But I confess, I hadn’t spent a lot of time making it. That all changed this summer.
Smoking meat can be difficult to do on a grill. You have to refuel the charcoal fire just right on a regular basis, and then only use a small portion of the grill surface to actually cook the food. I’ve always found the gas or charcoal grill smoking method to be inefficient and limiting.
And so I wanted to find a smoker that would enable me to cook food — and a lot of it — without the hassle. In setting out to buy a smoker, I set out with these criteria:
- I wanted to be able to achieve a remarkable depth of flavor
- Which meant I wanted a great deal of control over the temperature and the smoke
- Without a great deal of hassle
- And I wanted to be able to do all this without paying an arm and a leg.
My desire for control without the hassle meant that I needed an electric smoker; something without all of the charcoal wood fuel (and thus, ash waste) that, while authentic, is hard to control and involves a fair amount of cleanup. True, hardened barbequers will disagree, but think of it this way: you’re not going to have to buy bags of charcoal, and stoke the embers every hour overnight. Instead, you can sleep. Sold? I thought so.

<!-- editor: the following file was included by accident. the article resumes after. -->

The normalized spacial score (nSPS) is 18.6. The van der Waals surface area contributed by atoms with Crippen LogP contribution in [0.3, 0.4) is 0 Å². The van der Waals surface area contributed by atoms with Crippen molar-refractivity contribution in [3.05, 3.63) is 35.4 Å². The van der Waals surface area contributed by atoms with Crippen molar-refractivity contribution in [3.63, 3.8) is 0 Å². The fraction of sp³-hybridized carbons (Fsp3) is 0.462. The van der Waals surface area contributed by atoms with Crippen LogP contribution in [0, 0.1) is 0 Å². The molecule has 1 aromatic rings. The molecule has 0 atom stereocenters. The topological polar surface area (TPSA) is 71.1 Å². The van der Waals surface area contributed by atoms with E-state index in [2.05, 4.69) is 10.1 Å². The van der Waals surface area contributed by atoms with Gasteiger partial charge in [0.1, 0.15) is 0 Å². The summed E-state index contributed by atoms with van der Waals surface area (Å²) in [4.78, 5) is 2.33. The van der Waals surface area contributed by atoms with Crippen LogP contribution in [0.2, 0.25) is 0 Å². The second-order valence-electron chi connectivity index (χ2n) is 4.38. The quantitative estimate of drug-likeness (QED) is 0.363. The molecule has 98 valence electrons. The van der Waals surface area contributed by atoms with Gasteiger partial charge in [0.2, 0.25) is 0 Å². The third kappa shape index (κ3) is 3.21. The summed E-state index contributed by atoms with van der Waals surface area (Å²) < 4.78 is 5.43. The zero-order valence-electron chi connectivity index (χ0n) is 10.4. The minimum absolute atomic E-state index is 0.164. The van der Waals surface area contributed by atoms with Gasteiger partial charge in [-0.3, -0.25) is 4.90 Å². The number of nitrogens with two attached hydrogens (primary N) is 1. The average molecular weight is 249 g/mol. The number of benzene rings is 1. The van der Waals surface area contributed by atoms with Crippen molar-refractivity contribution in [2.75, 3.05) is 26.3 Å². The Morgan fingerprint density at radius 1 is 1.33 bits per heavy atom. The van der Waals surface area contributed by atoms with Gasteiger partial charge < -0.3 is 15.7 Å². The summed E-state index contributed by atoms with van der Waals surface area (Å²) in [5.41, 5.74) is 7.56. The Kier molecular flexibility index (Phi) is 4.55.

The Masterbuilt line of electric smokers offer a few conveniences that sold me on the product. You can smoke only a small fillet, or do up to 90 lbs of meat. You can control it via Bluetooth from far away.
This is a great smoker for the serious home cook who likes to smoke things. It’s easy, it controls well, it won’t break the bank at under $300, and it delivers a delicious product. I’ve made smoked ribs, slow smoked pork shoulder, and smoked salmon, and all came out absolutely delicious! I’d highly recommend this smoker.
But how to smoke bluefish? And how to make pâté? Here are my recommendations. Note: If you’re working with smoked bluefish, skip to the pate part below.
How to Smoke Bluefish – Start with a Brine
I eschewed this the first time around, thinking it was unnecessary. But when I did it, I found the fish was more moist, and thus imparted more flavor to the pâté.
The brine is pretty simple. The basics call for you to cover the fish for 2hours or more in water, brown sugar, and salt. Other recipes call for adding bay leaves, mustard, or even soy sauce, but I found those things to be not entirely necessary. Combine enough of the following to cover the fish in a non-reactive dish or bowl: